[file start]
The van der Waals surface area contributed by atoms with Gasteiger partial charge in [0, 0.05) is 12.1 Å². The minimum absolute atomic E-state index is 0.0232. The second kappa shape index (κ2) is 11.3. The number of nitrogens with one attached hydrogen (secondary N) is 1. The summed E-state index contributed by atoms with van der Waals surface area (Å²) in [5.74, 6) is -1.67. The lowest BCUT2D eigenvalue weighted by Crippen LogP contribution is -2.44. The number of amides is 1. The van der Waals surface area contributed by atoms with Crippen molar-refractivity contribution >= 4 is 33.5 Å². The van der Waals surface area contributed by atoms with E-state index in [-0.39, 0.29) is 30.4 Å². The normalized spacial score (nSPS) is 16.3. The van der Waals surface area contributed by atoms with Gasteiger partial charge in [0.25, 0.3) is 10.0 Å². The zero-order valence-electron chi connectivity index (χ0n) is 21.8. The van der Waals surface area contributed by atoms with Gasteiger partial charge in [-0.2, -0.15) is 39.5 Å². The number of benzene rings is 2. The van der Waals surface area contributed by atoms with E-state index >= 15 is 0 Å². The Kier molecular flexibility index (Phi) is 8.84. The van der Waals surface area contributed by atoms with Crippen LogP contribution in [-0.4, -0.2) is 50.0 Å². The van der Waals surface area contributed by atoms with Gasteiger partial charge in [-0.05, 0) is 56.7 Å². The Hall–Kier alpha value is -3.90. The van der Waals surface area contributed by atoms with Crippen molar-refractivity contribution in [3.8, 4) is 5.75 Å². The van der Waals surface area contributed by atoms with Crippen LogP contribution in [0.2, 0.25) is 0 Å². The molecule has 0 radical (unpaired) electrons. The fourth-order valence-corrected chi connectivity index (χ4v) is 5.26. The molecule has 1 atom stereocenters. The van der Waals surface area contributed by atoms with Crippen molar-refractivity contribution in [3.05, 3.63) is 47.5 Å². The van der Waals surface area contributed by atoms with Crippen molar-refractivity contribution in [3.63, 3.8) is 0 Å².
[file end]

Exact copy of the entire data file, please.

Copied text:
The van der Waals surface area contributed by atoms with Gasteiger partial charge in [0, 0.05) is 12.1 Å². The minimum absolute atomic E-state index is 0.0232. The second kappa shape index (κ2) is 11.3. The number of nitrogens with one attached hydrogen (secondary N) is 1. The summed E-state index contributed by atoms with van der Waals surface area (Å²) in [5.74, 6) is -1.67. The lowest BCUT2D eigenvalue weighted by Crippen LogP contribution is -2.44. The number of amides is 1. The van der Waals surface area contributed by atoms with Crippen molar-refractivity contribution >= 4 is 33.5 Å². The van der Waals surface area contributed by atoms with E-state index in [-0.39, 0.29) is 30.4 Å². The normalized spacial score (nSPS) is 16.3. The van der Waals surface area contributed by atoms with Gasteiger partial charge in [0.25, 0.3) is 10.0 Å². The zero-order valence-electron chi connectivity index (χ0n) is 21.8. The van der Waals surface area contributed by atoms with Gasteiger partial charge in [-0.2, -0.15) is 39.5 Å². The number of benzene rings is 2. The van der Waals surface area contributed by atoms with E-state index >= 15 is 0 Å². The Kier molecular flexibility index (Phi) is 8.84. The van der Waals surface area contributed by atoms with Crippen LogP contribution in [-0.4, -0.2) is 50.0 Å². The van der Waals surface area contributed by atoms with Gasteiger partial charge in [-0.05, 0) is 56.7 Å². The Hall–Kier alpha value is -3.90. The van der Waals surface area contributed by atoms with Crippen molar-refractivity contribution in [3.8, 4) is 5.75 Å². The van der Waals surface area contributed by atoms with Crippen LogP contribution in [0.2, 0.25) is 0 Å². The molecule has 0 radical (unpaired) electrons. The fourth-order valence-corrected chi connectivity index (χ4v) is 5.26. The molecule has 1 atom stereocenters. The van der Waals surface area contributed by atoms with Crippen molar-refractivity contribution in [3.05, 3.63) is 47.5 Å². The van der Waals surface area contributed by atoms with Crippen molar-refractivity contribution in [3.63, 3.8) is 0 Å².